Sitting in an animal behavior class at Berkeley many years ago, and one of the students asked, "...So which is more intelligent, a dolphin or a dog?" And the instructor said, Remember that intelligence is a human construct. Right now, we think of intelligence in terms of a score on a test, called an IQ test. And we are all aware of shortcomings with that test in terms of cultural norms, population norms and things like that. So the real answer to your question is that a dog is much more intelligent at being a dog. And a dolphin is much more intelligent at being a dolphin."
Looking at the cartoon above we can see how silly it is to ask all animals to take the same test. The monkey would look brilliant climbing that tree in this context. The bird would look amazing as long as she was allowed to fly to the top. Unfortunately, the exam says that she has to climb. That poor elephant, wolf, penguin, and seal would be best to hang out and avoid being seen as their physical characteristics would inhibit them from even attempting such a feat. And then you have the unfortunate little fish that could lose his life by being asked to take such an inappropriate test.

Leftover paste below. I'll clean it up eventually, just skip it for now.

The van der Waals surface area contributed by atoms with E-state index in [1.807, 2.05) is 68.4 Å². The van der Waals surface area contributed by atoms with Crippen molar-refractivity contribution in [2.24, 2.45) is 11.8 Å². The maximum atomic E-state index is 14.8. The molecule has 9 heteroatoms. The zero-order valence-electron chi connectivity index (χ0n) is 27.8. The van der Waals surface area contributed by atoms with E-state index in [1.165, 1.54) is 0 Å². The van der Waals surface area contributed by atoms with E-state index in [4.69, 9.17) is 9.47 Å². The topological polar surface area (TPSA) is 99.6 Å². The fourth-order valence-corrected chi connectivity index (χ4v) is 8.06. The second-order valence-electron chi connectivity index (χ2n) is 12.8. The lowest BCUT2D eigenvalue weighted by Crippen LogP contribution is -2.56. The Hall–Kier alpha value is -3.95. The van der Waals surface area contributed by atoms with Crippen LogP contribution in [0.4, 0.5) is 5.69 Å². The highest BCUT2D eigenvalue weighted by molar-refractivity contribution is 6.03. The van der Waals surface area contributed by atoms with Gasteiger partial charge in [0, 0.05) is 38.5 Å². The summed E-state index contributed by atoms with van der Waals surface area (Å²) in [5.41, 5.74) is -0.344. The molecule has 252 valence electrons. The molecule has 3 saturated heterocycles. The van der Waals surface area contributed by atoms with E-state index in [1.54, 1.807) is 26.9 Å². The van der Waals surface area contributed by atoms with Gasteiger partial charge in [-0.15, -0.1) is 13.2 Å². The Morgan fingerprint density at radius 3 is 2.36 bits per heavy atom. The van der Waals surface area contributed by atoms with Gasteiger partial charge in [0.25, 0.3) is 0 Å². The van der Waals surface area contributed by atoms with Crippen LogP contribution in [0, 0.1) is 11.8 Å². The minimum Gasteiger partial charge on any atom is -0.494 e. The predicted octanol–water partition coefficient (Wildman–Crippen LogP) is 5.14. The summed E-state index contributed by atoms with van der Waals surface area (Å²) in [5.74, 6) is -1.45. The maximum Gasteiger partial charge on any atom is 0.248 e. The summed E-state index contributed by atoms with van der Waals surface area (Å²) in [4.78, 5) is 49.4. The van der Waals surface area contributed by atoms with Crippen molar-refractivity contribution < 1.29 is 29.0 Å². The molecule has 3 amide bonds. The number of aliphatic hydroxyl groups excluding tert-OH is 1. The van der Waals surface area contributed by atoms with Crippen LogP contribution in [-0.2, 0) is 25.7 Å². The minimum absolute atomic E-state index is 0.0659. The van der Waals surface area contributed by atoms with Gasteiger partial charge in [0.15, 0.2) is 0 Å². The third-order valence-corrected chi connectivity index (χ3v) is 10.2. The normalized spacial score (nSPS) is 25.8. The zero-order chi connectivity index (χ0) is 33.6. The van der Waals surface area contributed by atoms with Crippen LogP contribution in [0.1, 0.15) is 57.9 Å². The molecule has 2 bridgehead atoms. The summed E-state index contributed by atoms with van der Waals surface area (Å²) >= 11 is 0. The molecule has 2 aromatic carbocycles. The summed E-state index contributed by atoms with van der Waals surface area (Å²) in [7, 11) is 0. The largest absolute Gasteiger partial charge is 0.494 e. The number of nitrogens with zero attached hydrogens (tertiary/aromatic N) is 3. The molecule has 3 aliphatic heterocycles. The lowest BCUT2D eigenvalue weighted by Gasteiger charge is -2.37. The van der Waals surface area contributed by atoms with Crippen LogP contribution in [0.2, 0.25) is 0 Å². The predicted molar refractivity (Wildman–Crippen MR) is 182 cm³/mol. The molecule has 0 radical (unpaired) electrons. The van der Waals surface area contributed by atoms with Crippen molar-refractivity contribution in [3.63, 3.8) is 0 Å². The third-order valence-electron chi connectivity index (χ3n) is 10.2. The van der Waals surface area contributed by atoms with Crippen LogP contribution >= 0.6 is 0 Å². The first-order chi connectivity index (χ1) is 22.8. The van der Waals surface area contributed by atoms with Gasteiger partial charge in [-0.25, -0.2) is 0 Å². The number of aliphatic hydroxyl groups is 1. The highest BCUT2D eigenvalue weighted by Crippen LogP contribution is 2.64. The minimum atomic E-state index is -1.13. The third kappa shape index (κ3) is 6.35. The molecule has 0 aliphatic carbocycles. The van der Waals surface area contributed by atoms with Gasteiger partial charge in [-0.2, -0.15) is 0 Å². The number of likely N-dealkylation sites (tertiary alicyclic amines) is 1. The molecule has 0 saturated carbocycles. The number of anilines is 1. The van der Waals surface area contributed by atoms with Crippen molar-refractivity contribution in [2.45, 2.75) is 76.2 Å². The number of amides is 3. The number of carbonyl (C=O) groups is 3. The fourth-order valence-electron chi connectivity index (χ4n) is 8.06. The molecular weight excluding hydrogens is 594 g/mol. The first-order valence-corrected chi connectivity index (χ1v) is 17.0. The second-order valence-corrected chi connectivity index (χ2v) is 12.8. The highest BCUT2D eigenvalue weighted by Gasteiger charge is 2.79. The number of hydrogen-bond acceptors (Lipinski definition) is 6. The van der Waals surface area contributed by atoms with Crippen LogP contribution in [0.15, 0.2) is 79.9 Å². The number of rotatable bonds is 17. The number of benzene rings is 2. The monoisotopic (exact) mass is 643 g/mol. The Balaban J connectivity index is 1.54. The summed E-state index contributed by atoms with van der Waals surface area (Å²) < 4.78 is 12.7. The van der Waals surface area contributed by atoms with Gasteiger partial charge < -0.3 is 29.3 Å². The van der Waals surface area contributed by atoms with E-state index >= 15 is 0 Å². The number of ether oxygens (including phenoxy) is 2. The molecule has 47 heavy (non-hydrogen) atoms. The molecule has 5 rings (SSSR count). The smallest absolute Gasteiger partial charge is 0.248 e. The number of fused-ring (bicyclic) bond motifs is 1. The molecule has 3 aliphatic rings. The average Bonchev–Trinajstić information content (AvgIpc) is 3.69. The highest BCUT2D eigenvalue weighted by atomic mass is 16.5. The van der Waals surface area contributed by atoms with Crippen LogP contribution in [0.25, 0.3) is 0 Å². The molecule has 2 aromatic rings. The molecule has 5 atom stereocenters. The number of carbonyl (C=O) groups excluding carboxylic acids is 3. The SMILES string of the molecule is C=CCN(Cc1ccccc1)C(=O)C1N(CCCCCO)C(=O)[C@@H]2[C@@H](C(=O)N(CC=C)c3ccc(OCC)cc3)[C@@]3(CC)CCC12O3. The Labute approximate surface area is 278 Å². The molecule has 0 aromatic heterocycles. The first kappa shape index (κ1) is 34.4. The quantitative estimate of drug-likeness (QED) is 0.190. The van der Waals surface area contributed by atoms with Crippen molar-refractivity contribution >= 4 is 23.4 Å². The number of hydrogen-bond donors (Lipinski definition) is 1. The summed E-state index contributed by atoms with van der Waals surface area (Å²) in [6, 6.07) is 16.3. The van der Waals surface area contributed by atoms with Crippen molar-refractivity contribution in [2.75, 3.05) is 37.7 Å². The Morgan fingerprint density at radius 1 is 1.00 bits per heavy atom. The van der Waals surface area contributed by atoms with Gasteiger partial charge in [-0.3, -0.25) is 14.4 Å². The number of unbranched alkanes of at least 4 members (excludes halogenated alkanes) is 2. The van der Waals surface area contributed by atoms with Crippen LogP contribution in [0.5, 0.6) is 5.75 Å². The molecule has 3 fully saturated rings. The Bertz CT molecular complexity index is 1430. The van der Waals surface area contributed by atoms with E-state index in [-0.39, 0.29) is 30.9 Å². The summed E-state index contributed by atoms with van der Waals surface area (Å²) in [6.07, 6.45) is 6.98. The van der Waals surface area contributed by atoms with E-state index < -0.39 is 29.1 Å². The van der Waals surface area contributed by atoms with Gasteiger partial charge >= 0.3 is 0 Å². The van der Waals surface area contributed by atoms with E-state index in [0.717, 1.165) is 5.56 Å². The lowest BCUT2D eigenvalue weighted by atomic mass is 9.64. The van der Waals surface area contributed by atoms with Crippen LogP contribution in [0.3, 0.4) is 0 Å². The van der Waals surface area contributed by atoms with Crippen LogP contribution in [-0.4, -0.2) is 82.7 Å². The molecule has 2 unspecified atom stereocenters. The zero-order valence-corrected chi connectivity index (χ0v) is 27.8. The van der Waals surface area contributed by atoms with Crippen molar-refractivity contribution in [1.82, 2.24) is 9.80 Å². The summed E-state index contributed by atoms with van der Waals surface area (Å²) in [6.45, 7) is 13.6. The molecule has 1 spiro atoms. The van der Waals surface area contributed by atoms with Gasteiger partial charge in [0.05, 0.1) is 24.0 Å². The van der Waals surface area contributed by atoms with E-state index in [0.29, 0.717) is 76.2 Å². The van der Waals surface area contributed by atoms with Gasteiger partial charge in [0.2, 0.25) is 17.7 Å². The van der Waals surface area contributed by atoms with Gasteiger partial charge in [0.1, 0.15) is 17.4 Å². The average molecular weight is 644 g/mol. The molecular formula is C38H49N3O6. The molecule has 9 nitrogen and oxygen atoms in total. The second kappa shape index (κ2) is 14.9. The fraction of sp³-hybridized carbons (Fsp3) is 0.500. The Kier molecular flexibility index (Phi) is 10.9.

Isn’t it silly that we ask all of our children to take the same standardized tests? If we continue to compare our youth to each other within the same context as the cartoon above illustrates, we will always have one that looks brilliant and another that looks striving. Could we be creating and perpetuating a self-fulling prophecy where one child leaves our educational system empowered and confident while another leaves hopeless and unsure of the gifts he/she has to share with the world? Even if a student leaves the system feeling confident based on their ability to pass a test, does that mean he/or she will be successful and happy in life?
If we neglect the importance of supporting and guiding our youth to realizing and building their strengths and interests, we may lose the opportunity to delight in the potential gifts they have to share with the world. As a community we can redefine our educational constructs so that they nurture, develop, and highlight unique interests, strengths and passions each brings to this world. These self-actualized, autonomous learners might then be empowered to do their part to make our world a better place.